Leading figures in politics, law, and academia debate the role of courts

15 February 2011

On Friday 11th February the Foundation for Law, Justice and Society, in association with the Centre for Socio-Legal Studies, brought together leading figures from the worlds of politics, law, and academia to debate 'The Role of Courts in a Democracy' before a large and appreciative audience at Magdalen College, Oxford.

The debate sought to assess the growing trend towards the "€˜judicialization of politics"€™, in which judges are increasingly implicated in settling policy disputes.

Charles Clarke making his opening remarksThe prominent legal commentator Joshua Rozenberg chaired a panel comprising the former Home Secretary Charles Clarke, Lord Justice Jacob of the Court of Appeal, and Professor Richard Bellamy of UCL, each of whom presented a different view of the appropriate relationship between the government and the judiciary.

Charles Clarke opened his remarks by welcoming the debate as an opportunity to bring about dialogue between the different actors involved in forming and interpreting the law, and went on to emphasize his support for the European Court of Human Rights and the Human Rights Act. Recalling his submission to the Lords Select Committtee on Constitutional Affairs, he critiqued the adverse effect of the principle of separation of powers and called for more interaction between the government and the judiciary, specifically when seeking guidance as to whether legislation concerning control orders would be ruled legal by the ECtHR.

Other such recent examples of contentious legislation, including prisoners' voting rights, were cited by Lord Justice Jacob in his opening statement, in which he asserted that politicians had deliberately avoided taking decisions on certain politically sensitive issues, thus inevitably bringing judges into the process of interpreting law and influencing the public policymaking process.

Professor Bellamy followed these remarks by arguing that the rise of human rights legislation in recent years is a particluarly complicated matter in this regard, providing a set of values rather than proceses for judges to follow, and thereby threatening to undermine the rule of law by allowing judges undue discretion.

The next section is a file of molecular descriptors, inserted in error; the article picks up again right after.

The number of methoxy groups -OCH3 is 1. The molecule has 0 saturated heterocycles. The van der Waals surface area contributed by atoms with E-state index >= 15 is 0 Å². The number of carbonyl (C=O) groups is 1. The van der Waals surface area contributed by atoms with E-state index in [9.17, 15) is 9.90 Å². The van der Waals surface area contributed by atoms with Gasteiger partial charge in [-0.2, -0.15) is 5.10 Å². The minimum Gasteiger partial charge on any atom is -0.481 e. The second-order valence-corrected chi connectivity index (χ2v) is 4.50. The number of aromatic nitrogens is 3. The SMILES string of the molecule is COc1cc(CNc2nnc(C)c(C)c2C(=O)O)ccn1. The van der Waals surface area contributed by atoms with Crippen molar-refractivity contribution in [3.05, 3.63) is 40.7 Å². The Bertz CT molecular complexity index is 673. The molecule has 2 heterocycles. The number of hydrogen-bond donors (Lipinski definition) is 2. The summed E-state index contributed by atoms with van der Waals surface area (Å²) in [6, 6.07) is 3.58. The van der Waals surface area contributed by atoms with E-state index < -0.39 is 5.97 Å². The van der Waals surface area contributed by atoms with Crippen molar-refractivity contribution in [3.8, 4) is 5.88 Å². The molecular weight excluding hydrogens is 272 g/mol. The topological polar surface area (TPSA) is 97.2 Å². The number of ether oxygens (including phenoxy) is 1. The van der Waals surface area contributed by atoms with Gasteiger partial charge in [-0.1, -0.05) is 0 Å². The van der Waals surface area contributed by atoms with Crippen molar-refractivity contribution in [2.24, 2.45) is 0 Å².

A cross-examining panel were invited to interrogate these opening position statements, led by the Hon Mr Justice Philip Sales, who brought his experience of representing the government in some of the most significant public law cases of recent years. Alongside him were Professor Daniel Kelemen from Rutgers University, who provided expert insight on the role of the ECtHR; and former MP and Professor of Government at UCL Tony Wright, who voiced his optimism at refining the best possible balance of powers through an ongoing iterative process involving public deliberation and debate.

A wide-ranging and lively debate ensued, encompassing issues such as the appropriate forum for any dialogue between political and judicial actors, the dangers of perverse effects, and ways to overcome the complexity and protracted nature of the process of framing  legislation.

Questions were taken from the audience, before proceedings were brought to a close. The debate formed the public counterpart to a two-day academic workshop featuring political scientists and legal experts, who presented their work on a range of related issues, from the rise of eurolegalism and the role of international courts, to judicial reform in Eastern Europe and the recourse of civil society actors to European Courts.

A workshop report will be published in the coming months, and a video of the debate is available on our Video Section.

A policy brief on the role of courts in Eastern Europe written by the workshop convener Cristina Parau is now available to download.